Hillary Clinton pulled out a decisive win in the Nevada Democratic Caucus Saturday, edging out Bernie Sanders in a race that turned out to be much closer than many anticipated. Caucus goers went to their local voting precincts to cast their ballots and attempt to persuade other voters towards their chosen candidate.

"I came to caucus because I think its important to come and represent your values, and that's what voting is," caucus voter Laura Shane said.

Same day voter registration may prove to be the deciding factor for the 2016 Nevada Democratic Caucus. Anyone that provided proof of state residency was allowed to caucus and register as a democrat, regardless of prior party affiliation. Precinct chair Shirley Susich says that same day voter registration always helps increase voter turn out.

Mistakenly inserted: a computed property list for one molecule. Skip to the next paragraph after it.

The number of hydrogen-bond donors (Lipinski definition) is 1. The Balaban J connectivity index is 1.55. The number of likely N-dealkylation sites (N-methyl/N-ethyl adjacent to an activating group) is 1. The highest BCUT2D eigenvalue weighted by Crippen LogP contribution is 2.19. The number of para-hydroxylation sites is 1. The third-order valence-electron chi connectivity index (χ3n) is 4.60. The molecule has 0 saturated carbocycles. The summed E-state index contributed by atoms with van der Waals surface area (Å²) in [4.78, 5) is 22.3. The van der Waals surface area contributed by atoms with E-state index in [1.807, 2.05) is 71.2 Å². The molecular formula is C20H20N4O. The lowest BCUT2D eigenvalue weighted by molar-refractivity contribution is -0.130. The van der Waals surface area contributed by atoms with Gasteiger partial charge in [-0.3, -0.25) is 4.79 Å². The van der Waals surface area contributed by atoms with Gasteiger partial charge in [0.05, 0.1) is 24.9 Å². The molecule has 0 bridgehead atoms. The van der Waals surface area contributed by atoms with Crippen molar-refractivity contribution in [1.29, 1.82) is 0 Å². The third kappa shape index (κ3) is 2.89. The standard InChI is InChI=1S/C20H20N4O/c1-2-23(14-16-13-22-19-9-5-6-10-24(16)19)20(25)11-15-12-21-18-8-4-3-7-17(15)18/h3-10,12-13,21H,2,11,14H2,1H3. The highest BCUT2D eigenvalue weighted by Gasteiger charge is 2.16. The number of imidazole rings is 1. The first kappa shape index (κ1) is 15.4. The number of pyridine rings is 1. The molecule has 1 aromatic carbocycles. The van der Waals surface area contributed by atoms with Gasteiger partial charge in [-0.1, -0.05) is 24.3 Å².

"We had quite a few people that came in, a number of them, as new registrations. That was available to people to come in and register as new voters today" Susich said.

However, Clinton Campaign volunteer Marta Elliot fears this loose policy could skew the election.

"There were hundreds of people registering or changing their party affiliation. Some people, we were warned, would maybe change over to a Democratic Affiliation, caucus today, and then go to the Republican Caucus on Tuesday, where the party would not know yet that they changed their affiliation and caucused twice," Elliot said.

The Nevada Democratic Party warned that participating in both caucuses would be voter fraud, but did not comment on enforcing this policy.

In the meantime, Sanders and Clinton move their campaigning efforts elsewhere in preparation for the 12 state primaries scheduled for next week.